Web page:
A view of the cliffs from above.


With a maiden name like O’Kelley, I am proud of my Irish heritage. My Dad instilled a sense of honor in my two sisters and I from an early age. We grew up making sure we knew how to spell our name correctly with an “ey†and not just a “yâ€. I can still hear my rendition of telling someone how to spell my name as a child – “O-aposophe (intentionally misspelled) -K-e-l-l-e-y†emphasizing each two letters especially the second “e.â€

One of the sweetest memories of my Dad was when he decided to take the entire family (including our husbands) to Ireland to visit the land of our ancestors. His health would not allow him to enjoy each new unexplored site along with us but he took great joy in watching our delight and hearing our conversations as we piled in and out of our chartered van. My Mom had planned a full island itinerary minus the pub outings much to the dismay of our driver. I can still visualize how green the rolling hills were separated by low hand-built rock walls, the herds of sheep as they wandered in the pastures and across the roads and how we laughingly hollered “sheep†every time we came across them, and the mossy, old, mysterious stone castles that dotted the landscape. We even participated in Irish dances and ate Irish stew, lamb, and blood pudding.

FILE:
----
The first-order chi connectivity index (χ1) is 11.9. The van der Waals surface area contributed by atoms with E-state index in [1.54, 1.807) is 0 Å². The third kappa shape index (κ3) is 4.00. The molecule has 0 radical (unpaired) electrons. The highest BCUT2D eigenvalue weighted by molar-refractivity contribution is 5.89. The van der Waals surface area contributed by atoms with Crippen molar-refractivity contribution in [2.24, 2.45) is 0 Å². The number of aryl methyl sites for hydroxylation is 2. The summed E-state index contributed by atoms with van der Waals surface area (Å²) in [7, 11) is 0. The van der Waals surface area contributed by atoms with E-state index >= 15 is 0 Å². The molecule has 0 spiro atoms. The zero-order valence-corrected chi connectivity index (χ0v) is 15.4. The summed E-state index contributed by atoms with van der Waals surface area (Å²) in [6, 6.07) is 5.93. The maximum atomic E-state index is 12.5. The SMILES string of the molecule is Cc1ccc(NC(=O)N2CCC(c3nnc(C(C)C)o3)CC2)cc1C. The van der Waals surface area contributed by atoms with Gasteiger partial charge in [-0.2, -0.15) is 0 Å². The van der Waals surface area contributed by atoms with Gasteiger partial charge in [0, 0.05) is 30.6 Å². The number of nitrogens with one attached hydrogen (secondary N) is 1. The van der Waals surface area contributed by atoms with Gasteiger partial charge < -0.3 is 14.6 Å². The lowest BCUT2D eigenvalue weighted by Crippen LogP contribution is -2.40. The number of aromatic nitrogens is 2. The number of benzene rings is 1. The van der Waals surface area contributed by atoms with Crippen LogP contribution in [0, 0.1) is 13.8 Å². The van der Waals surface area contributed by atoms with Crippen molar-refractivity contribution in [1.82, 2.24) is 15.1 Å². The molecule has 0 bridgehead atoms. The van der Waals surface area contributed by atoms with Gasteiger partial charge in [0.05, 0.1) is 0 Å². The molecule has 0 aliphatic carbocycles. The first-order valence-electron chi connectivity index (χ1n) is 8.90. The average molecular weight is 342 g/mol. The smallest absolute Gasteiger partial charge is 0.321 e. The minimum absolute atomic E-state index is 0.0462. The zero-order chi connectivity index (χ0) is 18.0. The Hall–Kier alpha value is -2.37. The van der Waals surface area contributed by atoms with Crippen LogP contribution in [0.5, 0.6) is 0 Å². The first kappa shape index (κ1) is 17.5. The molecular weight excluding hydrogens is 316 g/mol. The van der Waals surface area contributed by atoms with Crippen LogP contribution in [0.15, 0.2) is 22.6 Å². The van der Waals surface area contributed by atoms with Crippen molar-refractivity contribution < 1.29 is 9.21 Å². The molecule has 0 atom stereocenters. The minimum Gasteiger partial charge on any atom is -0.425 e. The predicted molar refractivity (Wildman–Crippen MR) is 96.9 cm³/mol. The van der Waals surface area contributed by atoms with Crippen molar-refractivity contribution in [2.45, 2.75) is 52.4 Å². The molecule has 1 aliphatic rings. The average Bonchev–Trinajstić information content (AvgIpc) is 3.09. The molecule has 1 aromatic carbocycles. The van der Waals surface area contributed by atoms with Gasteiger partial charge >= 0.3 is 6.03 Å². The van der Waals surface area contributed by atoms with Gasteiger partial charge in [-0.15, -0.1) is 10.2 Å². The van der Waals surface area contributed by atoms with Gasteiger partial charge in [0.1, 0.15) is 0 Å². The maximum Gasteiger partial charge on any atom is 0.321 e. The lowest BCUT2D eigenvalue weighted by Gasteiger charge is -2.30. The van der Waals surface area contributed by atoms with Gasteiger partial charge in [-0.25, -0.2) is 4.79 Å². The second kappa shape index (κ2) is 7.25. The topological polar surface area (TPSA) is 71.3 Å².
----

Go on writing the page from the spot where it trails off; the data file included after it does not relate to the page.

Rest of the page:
Needless to say, I am fond of Irish blessings. They often recognize the gifts of God to be showered upon the reader. More than once I’ve used the following Irish blessing when speaking or corresponding:

May God give you . . .
For every storm, a rainbow,
For every tear, a smile,
For every care, a promise,
And a blessing in each trial,
for every problems life sends,
A faithful friend to share,
For every sigh, a sweet song,
And an answer for each prayer.

The truth is, God does, in fact, do all of those things: give rainbows, smiles, promises, blessings, faithful friends, songs, and answers to prayers. Sometimes we don’t recognize them. Or maybe we just aren’t accustomed to receiving blessings. We are more accustomed to giving blessings. I wonder what we may be missing out on. We tend to focus on the “storm, the tears, the problems, and the sighs.†Isn’t that more the way we are geared – to lean towards the negative? Why don’t we instead try to focus on the “rainbow, the smiles, the blessings in each trial, the faithful friend, the sweet song, and answers to our prayers.†I bet it would lighten our load and brighten our mood. I dare ye!

Karen Allen


  1. SHARON ATWOOD on January 5, 2019 at 8:09 pm

    The blog really helped me to look on the bright side. It reminded me to focus on the bless not the mess!

  2. KATHRYN on January 5, 2019 at 8:09 pm

    Well said, from your heart.

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Ewe R Blessed Ministries / Karen O. Allen

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